In this note, I suggest an emendation of this schematic framework that I think is fruitful for understanding the complex function of a wide range of speech act types.
The latest The Stone
post discusses the topic of writing in languages other than one’s ‘native
language’ (a problematic concept when it comes to writing, as I will argue),
bearing the somewhat dramatic title ‘Born again in a second language’. Though this is undoubtedly a fascinating topic, the post itself is a bit heavy-handed in
the use of metaphors to describe the passage from writing in one language to
writing in another, such as:
To begin with, when
changing languages you descend to a zero-point of your existence. There must be
even a moment, however brief, when you cease to be. You’ve just quit the old
language and the new one hasn’t received you yet; you are now in limbo, between
worlds, hanging over the abyss.
(Even in practice, this doesn’t sound quite right, as
typically the transition is gradual rather than sudden, with intermediate
periods of active writing in both languages, or possibly even in more than two
languages.) Moreover, the ‘evidence’ cited by the author of the post, Costica Bradatan,
to substantiate his claims does not go much beyond the anecdotal, even if the writers
he cites as having had this experience are luminaries such as Cioran and
Beckett. Valuable though these testimonies are, Bradatan could also have
consulted the significant body of literature in linguistics on second language
writing, which is a bourgeoning field of research (currently with its own
journal and annual conference).
But the main shortcoming of the post, in my opinion, is the
fact that it projects the concept of a ‘native tongue’ -- which as the term
itself indicates, pertains to spoken
rather than written languages -- into
writing, as if this transposition were entirely unproblematic. True enough,
Bradatan is not alone in assuming a straightforward correspondence between
speech and writing: the age-old, received view is that writing is simply the
visual rendering of speech, which implies that properties attributed to speech,
for example the concept of a native tongue, can also be attributed to writing
in an uncomplicated way.
Today I came across this story by a man named Kim, whose
quest for a job was seemingly hampered by his gender-neutral but
female-sounding given name. The moment he added ‘Mr.’ to his CV, the interview
invitations started to pour in. In no time, he landed an excellent job, after
months of having his CV with the 'missing' ‘Mr.’ being systematically ignored. Of course, this
will not surprise anyone familiar with the studies on how a CV is perceived in
function of the associations created by the name at the top: in many cultures, everything other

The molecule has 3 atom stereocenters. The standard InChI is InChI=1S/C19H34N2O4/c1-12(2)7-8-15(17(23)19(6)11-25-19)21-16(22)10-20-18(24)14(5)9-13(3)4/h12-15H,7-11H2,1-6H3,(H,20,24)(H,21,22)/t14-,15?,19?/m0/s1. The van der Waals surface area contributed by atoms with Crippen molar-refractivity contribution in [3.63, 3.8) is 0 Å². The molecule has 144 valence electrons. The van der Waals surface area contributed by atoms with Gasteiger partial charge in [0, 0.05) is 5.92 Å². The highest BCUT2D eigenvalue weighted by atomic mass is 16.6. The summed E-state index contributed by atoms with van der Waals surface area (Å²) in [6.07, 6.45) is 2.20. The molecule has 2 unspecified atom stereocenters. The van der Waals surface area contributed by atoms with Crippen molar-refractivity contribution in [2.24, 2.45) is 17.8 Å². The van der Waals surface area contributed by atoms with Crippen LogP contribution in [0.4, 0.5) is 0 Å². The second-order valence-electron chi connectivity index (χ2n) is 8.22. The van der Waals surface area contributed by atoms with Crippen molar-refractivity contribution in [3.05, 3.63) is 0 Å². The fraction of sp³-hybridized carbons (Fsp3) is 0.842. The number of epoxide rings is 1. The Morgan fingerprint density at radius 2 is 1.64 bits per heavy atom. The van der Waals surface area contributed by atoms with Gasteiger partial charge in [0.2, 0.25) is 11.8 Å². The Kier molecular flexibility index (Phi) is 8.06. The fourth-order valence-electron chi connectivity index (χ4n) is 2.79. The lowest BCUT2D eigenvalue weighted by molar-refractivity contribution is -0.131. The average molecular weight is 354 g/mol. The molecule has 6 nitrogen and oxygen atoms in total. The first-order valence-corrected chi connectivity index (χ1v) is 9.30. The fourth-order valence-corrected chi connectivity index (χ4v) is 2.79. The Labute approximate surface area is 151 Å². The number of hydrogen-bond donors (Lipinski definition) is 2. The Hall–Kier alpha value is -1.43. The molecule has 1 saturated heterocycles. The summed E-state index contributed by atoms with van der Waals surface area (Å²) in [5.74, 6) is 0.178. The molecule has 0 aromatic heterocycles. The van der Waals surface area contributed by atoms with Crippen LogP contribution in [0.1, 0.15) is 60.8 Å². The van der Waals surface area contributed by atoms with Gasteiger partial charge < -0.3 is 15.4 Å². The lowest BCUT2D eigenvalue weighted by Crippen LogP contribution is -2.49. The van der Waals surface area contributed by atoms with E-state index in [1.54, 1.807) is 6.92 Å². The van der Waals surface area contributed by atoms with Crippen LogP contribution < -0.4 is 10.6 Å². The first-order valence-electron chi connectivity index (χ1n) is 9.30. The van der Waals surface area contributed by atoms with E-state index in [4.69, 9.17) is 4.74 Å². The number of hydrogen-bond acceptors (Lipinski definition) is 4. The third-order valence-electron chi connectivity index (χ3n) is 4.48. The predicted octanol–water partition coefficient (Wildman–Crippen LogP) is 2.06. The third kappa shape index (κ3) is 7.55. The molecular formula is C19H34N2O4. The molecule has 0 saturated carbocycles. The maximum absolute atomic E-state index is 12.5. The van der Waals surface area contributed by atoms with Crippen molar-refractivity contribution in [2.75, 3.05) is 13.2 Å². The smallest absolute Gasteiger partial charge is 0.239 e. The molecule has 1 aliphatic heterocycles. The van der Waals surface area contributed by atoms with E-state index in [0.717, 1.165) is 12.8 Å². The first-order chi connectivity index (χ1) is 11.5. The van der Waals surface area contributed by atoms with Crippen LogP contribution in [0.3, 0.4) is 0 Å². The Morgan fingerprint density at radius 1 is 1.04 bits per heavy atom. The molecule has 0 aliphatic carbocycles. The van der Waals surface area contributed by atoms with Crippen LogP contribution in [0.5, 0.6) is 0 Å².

than ‘white male’ associations is bound to make the CV be evaluated less
This phenomenon is related to something I’ve been thinking
about a bit as of lately, namely the concept of gender-neutral given
names. My two daughters have unambiguously female names, but if I were to name a
child now, I would opt for a gender-neutral name, both for a boy and for a
girl. The point is not to preclude the kind of discrimination documented in
these CV studies against female-sounding names, as the effect of a
gender-neutral name for a boy is likely to be detrimental (as in Kim’s story
above). The point is rather to counter the obsession with tracking gender that
seems to be pervasive in virtually every human society.
A review of a recent collection of essays on Davidson concludes with:
To conclude, there are some interesting and thought-provoking moments in
this collection. But the take-home message (no doubt unintended) is
that Davidson's insights and theorizing have far less currency in
current analytical philosophy than they did twenty or thirty years ago.
It is interesting to compare this volume with two very famous and
influential volumes: Truth and Interpretation: Perspectives on the Philosophy of Donald Davidson, edited by Lepore, and Actions and Events: Perspectives on the Philosophy of Donald Davidson, edited
by Lepore and Brian McClaughlin. Those two volumes show how central
Davidson was at the time (1985 and 1986) to most of the major areas of
philosophy (language, epistemology, metaphysics, and mind). In contrast,
reading the present volume brings home how much philosophy has moved
away (for better or for worse) from those Davidsonian themes that
captured the imagination of entire generations of analytic philosophers.--José Luis Bermúdez.
I rarely agree with José Bermúdez, but for once I share his sentiment. (Recall this post on how Anscombe's Intention is being unshackled from a Davidsonian interpretive frame.) Still, it would be interesting to see some careful data on this; this quick and dirty data suggests that the earlier "Davidsonic boom" may just a being at Oxford-induced illusion--a known perceptual bias. Either way, José does not explain why "philosophy" moved "away" from Davidsonian themes. Is it just a consequence of changing fashions, or have fatal arguments been directed against the Davidsonian program? Is it too early to tell? Readers's insights much appreciated.